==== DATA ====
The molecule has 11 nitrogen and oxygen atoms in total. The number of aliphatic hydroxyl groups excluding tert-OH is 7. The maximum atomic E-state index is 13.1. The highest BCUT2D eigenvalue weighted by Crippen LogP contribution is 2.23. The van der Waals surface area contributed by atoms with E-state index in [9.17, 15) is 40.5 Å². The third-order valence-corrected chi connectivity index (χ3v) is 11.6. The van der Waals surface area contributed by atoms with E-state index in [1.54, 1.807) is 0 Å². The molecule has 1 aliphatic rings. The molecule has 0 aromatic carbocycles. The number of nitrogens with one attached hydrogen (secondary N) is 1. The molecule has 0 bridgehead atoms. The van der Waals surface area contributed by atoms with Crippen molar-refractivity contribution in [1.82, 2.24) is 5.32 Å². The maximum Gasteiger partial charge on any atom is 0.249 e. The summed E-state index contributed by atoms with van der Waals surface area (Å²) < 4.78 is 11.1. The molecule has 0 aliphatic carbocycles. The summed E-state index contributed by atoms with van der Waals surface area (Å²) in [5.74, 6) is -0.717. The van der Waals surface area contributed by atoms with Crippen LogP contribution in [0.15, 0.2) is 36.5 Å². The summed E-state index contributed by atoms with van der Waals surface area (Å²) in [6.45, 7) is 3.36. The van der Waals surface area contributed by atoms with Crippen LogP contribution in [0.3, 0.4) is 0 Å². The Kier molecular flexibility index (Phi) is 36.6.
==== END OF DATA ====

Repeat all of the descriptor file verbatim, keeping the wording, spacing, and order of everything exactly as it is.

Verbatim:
The molecule has 11 nitrogen and oxygen atoms in total. The number of aliphatic hydroxyl groups excluding tert-OH is 7. The maximum atomic E-state index is 13.1. The highest BCUT2D eigenvalue weighted by Crippen LogP contribution is 2.23. The van der Waals surface area contributed by atoms with E-state index in [9.17, 15) is 40.5 Å². The third-order valence-corrected chi connectivity index (χ3v) is 11.6. The van der Waals surface area contributed by atoms with E-state index in [1.54, 1.807) is 0 Å². The molecule has 1 aliphatic rings. The molecule has 0 aromatic carbocycles. The number of nitrogens with one attached hydrogen (secondary N) is 1. The molecule has 0 bridgehead atoms. The van der Waals surface area contributed by atoms with Crippen molar-refractivity contribution in [1.82, 2.24) is 5.32 Å². The maximum Gasteiger partial charge on any atom is 0.249 e. The summed E-state index contributed by atoms with van der Waals surface area (Å²) < 4.78 is 11.1. The molecule has 0 aliphatic carbocycles. The summed E-state index contributed by atoms with van der Waals surface area (Å²) in [5.74, 6) is -0.717. The van der Waals surface area contributed by atoms with Crippen LogP contribution in [0.15, 0.2) is 36.5 Å². The summed E-state index contributed by atoms with van der Waals surface area (Å²) in [6.45, 7) is 3.36. The van der Waals surface area contributed by atoms with Crippen LogP contribution in [0.3, 0.4) is 0 Å². The Kier molecular flexibility index (Phi) is 36.6.